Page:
Ron Rhodes’ recovery is a testament to how CPR can increase someone’s chance of survival, if given within the first few minutes after sudden cardiac arrest.
PORTLAND, Ore. — Ron Rhodes calls them his guardian angels.
“There’s not a day that goes by that I don’t think about the event,” the 72-year-old said.
Rhodes was out walking his dog on a dark, rainy morning last November, when suddenly, his heart stopped. He doesn’t remember leaving home, or anything about that morning, only waking up in the hospital hours later.
But Megan Carpenter remembers it vividly.
Carpenter was also out with her dog, Ava, on the field behind Beverly Clearly School in Northeast Portland when she saw Rhodes collapse.
“He suddenly just slipped,” Carpenter said. “I knew that something was wrong in that split second and I ran over to him as quickly as I could.”
That’s when Carpenter’s CPR training, which she learned in college, kicked in.
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Carpenter immediately called 911, turned Rhodes onto his back in the mud, then started chest compressions.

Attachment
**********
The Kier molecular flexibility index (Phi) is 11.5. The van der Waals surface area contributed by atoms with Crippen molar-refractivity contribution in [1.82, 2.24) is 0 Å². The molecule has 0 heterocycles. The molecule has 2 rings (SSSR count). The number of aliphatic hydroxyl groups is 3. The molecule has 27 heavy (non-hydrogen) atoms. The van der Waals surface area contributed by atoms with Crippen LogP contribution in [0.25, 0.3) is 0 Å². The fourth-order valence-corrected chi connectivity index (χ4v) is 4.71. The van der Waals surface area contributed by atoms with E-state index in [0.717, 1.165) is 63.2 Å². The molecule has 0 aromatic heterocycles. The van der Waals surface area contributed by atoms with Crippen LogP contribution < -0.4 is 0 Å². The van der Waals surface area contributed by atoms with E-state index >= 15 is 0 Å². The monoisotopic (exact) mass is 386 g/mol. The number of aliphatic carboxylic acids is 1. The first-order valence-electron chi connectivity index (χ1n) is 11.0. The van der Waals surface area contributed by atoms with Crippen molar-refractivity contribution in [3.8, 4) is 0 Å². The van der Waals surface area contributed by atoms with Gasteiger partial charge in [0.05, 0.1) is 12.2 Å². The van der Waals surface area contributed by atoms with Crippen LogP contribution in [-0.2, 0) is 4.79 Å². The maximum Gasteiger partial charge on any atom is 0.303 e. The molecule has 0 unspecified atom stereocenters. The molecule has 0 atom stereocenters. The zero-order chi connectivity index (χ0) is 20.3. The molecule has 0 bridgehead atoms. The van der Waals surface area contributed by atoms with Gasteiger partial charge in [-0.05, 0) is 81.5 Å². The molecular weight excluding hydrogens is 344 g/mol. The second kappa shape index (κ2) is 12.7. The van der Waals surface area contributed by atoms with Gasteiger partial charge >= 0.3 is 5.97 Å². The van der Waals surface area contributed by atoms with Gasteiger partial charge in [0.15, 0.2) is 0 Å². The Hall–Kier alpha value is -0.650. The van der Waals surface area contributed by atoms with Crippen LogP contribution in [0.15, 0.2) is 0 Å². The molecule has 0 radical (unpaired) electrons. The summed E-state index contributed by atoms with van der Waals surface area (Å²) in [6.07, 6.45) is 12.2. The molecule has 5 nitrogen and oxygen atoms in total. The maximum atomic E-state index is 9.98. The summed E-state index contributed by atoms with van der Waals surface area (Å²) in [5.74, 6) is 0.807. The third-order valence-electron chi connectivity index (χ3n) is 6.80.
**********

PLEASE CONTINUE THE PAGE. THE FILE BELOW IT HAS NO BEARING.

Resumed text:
“I hear a voice saying, ‘Do you need help?’” Carpenter recalled. “And I said ‘Yes!’ because at that point, [three minutes later], I was getting tired.”
That voice belonged to Hilary Bennett, who took over compressions.
Carpenter and Bennett then worked together, trading off and encouraging one another until an ambulance arrived four minutes later.
Rhodes, who has since fully recovered, said he believes if the two women hadn’t sprang into action as quickly as they did, he wouldn’t have survived.
“I don’t know what you can do for somebody that… saves your life,” he said. “I mean, there’s not enough money in the world.”
First few minutes can mean life or death
The survival statistics weren’t in Rhodes favor. Studies show around nine out 10 people who suffer cardiac arrest outside a hospital don’t make it.
According to the American Red Cross, more than 300,000 people die of sudden cardiac arrest in the U.S. every year.
It usually occurs in adults, though it can happen to anyone.
But CPR, or cardiopulmonary resuscitation, which mimics the pumping action of the heart, keeps oxygen rich blood flowing to the brain.
While a person’s chance of survival drops about 10% every minute they’re left waiting for first responders, according to the Red Cross, quality CPR can double or even triple their chance of survival.